The Lightroom Trick For Sharpening Women’s Skin


Above: When we sharpen women’s skin, our general goal is to keep the skin looking soft (with men it’s just the opposite — we want to see every bit of texture, every crease, every crevase, and so on). So, when we sharpen images of women, we have to take an extra step to ensure we only sharpen the details areas  (like her eyes, eyelashes, lips, edges of her nostrils, her hair, clothing, etc.) and we want to avoid sharpening her skin because sharpening there would accentuate texture and detail that we don’t want to keep soft. Luckily, Lightroom makes this super simple (as long as you know the hidden keyboard shortcut).

STEP ONE: Start by going to the Detail panel (shown here) which is where Lightroom keeps its main sharpening controls).


STEP TWO: Hold the Option key (PC: Alt key) down on your keyboard and click and hold on the Masking slider (as shown above) in the Detail panel. When you do this, the screen will turn solid white. This is telling you that sharpening is being applied to the entire image. We actually usually want that, of course, but not in portraits of women.


STEP THREE: Now, with the Option key (PC: Alt key) still held down, start dragging that Masking slider to the right. As you do, parts of your image will turn black. Those areas are no longer being sharpened (only the white areas will be sharpened now). Take a took at the preview above and you’ll see that there are still some white spots, patches and lines on her skin, and that her hair still has lots of black in it. Our goal is to drag this masking slider far enough to the right to where only the detail edge areas are left in white (like her eyes, nostrils, eyebrows, hair, clothing, etc.) are in white, and the rest is in black. We’re not quite there yet, so keep dragging.


STEP FOUR: Once we drag far enough, look at the results. Her skin areas are pretty much solid black, and that means that none of those areas are being sharpened — they’ll stay nice and soft, but her blouse, her jewelry, her eyes, lips, nostrils, hair, etc. — the parts that now appear in white), all will be sharpened. That’s it — that’s all you have to do. Once you see her skin areas have turned black, you can release the Option Key and the Masking slider, and use the Amount slider to apply as much sharpening as you’d like.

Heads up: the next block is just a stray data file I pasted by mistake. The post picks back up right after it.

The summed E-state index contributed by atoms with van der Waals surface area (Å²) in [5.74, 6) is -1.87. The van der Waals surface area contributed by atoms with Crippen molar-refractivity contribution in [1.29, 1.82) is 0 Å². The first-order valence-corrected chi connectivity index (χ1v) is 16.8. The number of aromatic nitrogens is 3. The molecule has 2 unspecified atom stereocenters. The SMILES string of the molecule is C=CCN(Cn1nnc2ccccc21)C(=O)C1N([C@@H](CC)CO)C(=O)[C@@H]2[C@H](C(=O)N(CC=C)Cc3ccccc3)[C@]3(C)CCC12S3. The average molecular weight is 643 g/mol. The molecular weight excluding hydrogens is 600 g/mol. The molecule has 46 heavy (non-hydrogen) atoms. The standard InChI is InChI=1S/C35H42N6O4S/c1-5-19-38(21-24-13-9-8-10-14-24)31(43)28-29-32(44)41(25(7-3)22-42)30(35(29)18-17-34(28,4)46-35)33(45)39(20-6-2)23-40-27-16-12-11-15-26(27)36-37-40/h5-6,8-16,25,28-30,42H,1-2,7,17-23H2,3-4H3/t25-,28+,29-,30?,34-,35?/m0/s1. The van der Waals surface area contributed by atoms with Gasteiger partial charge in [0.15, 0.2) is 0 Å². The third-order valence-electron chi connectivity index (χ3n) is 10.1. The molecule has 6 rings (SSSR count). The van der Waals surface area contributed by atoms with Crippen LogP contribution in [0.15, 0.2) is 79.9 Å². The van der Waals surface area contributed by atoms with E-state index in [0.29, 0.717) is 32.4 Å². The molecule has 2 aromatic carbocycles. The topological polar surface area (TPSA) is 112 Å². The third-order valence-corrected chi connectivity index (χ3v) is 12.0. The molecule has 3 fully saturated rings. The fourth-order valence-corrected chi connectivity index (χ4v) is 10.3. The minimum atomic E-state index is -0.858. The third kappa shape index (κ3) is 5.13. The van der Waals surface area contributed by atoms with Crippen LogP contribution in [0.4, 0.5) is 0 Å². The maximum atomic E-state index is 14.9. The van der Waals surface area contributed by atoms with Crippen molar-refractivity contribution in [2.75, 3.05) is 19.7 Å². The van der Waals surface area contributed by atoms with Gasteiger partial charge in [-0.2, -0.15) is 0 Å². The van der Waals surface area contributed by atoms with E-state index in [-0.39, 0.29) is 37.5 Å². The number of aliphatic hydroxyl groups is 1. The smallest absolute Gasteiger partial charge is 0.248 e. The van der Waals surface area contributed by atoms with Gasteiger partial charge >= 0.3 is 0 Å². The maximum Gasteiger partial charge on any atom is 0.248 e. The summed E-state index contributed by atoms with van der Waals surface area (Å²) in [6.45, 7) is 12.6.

Hope you find that helpful, and we’ll see ya back her tomorrow for more tips :  🙂



P.S. Today we’re totally celebrating with “Cyber Monday” deals over at KelbyOne, and if you’ve ever wanted to join, today is the last day we’re offering our best deals ever (you’ll super dig out full-length, in-depth Lightroom classes). Here’s the link just in case. 



  1. Michael 4 December, 2014 at 10:25 Reply

    Nothing like a simple, valuable free tip to demonstrate the value of all the massive content in Scoots massive online video library for subscribers!

  2. Bill Maxwell 3 December, 2014 at 10:57 Reply

    Yeah baby. That’s what I’m talkin’ about!
    Starting to get a grip on Lightroom, now and enjoying it more everyday. As always thanks for giving us amazing tips… and for free?!!?? Man…

  3. KatieO 2 December, 2014 at 16:41 Reply

    I do this a LOT with photos of equipment/machinery. You can keep a soft sky background and make the subjects in the foreground really POP forward with this method.

  4. Jon Hobley 2 December, 2014 at 12:34 Reply

    That’s great!! I love the high-pass sharpening in CS6 but it’s a pain ‘editing in’ then running an action and then saving etc. It’s all time. This is much easier. Thanks Mr K

  5. AB 1 December, 2014 at 21:13 Reply

    Great tip, thank you. I usually use the adjustment brush to paint sharpening in those areas. But, this is much faster.

    Also, really liking the new direction the site has taken including the increased frequency and having written tips instead of videos. Great work.

  6. Frann L Long 1 December, 2014 at 16:13 Reply

    Lightroom is my first experience at editing my photographs. So far I really like it, even though I’m still slow at using it.

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